A new article written by Will Fitzgibbon outlines a fresh leak from The International Consortium of Investigative Journalists (ICIJ). Which reveals unseen information on offshore accounts held in the Bahamas. Including the new Bahama information and the Panama Papers, a massive 100% free online database has been made available for searches.
“We see it as a service to the public to make this basic kind of information openly available,”
“There is much evidence to suggest that where you have secrecy in the offshore world you have the potential for wrong doing. So let’s eliminate the secrecy.”
-Gerard Ryle, the director of ICIJ.
What was revealed?
The Bahama documents released include details of activities from convicted felons, princes, even ministers and prime ministers. This info had been recorded and released before, however it was by the Bahamian government and were searchable only with fees. Nearly a half million companies and others have been included within the database spanning over 200 territories and countries.
A much more detailed report has been written by the aforementioned ICIJ author and Emilia Díaz-Struck that goes over more than one hundred and seventy five thousand companies registered in the Bahamas from the 1990’s all the way to the present year 2016.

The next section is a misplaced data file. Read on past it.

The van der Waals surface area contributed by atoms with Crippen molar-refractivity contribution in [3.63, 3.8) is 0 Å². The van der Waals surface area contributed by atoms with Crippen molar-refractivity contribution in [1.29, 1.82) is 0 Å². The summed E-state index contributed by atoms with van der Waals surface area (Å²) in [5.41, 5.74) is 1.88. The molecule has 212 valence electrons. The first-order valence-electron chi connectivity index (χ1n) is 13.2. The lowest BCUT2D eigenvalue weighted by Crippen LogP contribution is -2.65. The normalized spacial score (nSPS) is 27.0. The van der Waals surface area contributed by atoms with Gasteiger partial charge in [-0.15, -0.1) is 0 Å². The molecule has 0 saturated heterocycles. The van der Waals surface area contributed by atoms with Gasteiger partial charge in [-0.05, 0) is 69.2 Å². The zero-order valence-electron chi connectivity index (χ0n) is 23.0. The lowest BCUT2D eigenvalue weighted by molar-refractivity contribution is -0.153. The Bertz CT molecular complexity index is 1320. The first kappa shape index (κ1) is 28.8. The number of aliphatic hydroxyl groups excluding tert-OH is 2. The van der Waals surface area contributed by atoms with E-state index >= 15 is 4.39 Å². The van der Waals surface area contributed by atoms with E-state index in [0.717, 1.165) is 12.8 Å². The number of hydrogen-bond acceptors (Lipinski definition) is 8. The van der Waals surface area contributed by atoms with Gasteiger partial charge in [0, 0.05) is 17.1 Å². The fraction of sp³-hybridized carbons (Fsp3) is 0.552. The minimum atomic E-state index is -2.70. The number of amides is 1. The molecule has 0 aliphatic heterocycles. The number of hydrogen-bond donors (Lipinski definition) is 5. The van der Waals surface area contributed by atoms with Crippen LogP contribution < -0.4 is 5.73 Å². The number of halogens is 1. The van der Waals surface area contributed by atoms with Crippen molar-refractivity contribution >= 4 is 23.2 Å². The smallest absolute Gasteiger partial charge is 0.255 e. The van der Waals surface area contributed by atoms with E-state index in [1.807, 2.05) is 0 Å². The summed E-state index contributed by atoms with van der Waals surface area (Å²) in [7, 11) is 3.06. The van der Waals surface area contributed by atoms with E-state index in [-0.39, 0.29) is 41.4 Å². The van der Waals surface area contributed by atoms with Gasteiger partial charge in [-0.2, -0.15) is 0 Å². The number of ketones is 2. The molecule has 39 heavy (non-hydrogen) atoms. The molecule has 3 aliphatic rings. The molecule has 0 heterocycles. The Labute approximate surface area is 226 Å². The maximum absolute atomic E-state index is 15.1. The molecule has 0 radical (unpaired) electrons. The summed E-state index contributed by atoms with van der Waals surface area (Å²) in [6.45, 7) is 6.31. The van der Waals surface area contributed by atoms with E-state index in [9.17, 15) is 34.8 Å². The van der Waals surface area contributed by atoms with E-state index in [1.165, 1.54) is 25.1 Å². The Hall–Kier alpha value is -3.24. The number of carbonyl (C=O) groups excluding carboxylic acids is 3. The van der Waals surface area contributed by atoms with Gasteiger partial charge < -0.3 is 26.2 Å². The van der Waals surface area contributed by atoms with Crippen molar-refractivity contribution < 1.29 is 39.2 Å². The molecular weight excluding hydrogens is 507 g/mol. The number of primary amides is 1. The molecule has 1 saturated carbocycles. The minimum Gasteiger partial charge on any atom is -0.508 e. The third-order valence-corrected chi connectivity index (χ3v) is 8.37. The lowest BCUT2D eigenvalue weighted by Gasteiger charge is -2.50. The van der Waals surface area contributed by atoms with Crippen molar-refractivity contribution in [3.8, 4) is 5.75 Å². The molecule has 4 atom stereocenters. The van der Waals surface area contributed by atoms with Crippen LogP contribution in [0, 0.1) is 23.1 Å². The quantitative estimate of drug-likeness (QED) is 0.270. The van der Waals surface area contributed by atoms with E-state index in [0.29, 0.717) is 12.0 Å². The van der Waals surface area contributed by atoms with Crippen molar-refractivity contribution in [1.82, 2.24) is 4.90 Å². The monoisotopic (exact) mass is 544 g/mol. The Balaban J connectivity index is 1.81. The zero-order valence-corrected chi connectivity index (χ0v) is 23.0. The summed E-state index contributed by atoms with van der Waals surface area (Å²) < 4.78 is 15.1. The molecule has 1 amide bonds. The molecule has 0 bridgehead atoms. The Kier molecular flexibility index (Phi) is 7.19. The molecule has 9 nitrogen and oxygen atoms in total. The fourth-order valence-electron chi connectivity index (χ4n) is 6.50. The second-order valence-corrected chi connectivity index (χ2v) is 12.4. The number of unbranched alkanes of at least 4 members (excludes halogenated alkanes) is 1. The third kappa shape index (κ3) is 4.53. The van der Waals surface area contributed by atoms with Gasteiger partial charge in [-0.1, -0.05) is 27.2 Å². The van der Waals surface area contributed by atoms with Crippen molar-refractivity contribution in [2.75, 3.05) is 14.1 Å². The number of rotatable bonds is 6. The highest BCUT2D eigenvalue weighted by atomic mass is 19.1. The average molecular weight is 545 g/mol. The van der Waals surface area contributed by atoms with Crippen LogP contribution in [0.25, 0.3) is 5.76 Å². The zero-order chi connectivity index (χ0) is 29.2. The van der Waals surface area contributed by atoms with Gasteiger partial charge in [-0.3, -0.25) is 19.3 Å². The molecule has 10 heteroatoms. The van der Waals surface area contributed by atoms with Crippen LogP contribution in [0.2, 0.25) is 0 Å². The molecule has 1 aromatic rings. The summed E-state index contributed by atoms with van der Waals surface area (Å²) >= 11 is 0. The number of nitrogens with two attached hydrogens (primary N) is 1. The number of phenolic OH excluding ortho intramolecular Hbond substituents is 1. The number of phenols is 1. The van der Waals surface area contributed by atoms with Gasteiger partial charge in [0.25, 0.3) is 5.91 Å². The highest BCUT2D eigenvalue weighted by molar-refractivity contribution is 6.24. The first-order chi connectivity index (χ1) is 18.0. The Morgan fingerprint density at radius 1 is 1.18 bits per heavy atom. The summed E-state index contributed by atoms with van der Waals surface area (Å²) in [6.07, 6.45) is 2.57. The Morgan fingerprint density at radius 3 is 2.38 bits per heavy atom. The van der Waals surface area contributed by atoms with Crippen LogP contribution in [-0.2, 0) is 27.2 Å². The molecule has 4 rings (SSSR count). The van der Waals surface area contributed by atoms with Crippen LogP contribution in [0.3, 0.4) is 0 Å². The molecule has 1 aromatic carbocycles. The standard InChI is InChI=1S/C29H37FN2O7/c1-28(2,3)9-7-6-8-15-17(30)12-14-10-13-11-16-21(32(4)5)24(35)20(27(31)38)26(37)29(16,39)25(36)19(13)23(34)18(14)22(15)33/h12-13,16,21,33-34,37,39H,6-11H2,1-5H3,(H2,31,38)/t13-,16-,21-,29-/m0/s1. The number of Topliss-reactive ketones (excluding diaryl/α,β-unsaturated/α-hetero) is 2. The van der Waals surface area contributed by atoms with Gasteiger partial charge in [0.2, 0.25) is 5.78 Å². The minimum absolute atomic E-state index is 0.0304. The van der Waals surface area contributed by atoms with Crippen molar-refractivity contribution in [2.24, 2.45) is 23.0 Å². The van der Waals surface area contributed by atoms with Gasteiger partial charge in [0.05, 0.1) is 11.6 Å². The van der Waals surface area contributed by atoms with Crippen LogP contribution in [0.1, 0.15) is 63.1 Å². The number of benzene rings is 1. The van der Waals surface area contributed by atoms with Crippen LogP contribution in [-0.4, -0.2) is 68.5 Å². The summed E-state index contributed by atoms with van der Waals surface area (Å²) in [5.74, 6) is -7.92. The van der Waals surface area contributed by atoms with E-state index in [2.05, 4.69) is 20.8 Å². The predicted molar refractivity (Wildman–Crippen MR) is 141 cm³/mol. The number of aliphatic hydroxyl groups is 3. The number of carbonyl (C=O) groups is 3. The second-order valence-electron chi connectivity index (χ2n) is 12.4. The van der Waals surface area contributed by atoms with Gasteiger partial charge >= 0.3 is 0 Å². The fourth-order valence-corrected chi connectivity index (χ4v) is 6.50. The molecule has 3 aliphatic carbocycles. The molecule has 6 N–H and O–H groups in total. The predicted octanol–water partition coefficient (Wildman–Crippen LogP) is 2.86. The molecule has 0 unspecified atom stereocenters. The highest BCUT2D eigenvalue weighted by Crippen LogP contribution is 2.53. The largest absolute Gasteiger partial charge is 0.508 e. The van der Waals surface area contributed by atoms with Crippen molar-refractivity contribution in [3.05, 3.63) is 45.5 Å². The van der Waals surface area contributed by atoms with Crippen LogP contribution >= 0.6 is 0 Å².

When paired with the Panama Papers, the Bahama’s data provide fresh insights into the offshore dealings of politicians, criminals and executives as well as the bankers and lawyers who help move money.
The Bahamas “Switzerland of the West”
If you have heard of a Swiss bank account it is for good reason, the laws in both Switzerland and the Bahamas have strict non-disclosure agreements with foreign countries offering asylum to some undeniably shady business transactions.
The Bahamas is a constellation of 700 islands, many smaller than a square mile. It is one of a handful of micro nations south of the United States whose confidentiality laws and reluctance to share information with foreign governments gave rise to the term “Caribbean curtain.”
For nearly a century, the Bahamas has been on the radar of tax officials around the world.
In the 1930s, the U.S. Internal Revenue Service investigated Americans who avoided taxes in Switzerland and the Bahamas, which once sold itself as the “Switzerland of the West.”
Many more details are still coming forward and leaks are still up for anyone to peruse, the information coming to light is informative and revealing at best and damaging if not damning at worst. Perhaps, companies and foreign interests will think again before hiding less than savory dealings within the Bahamas.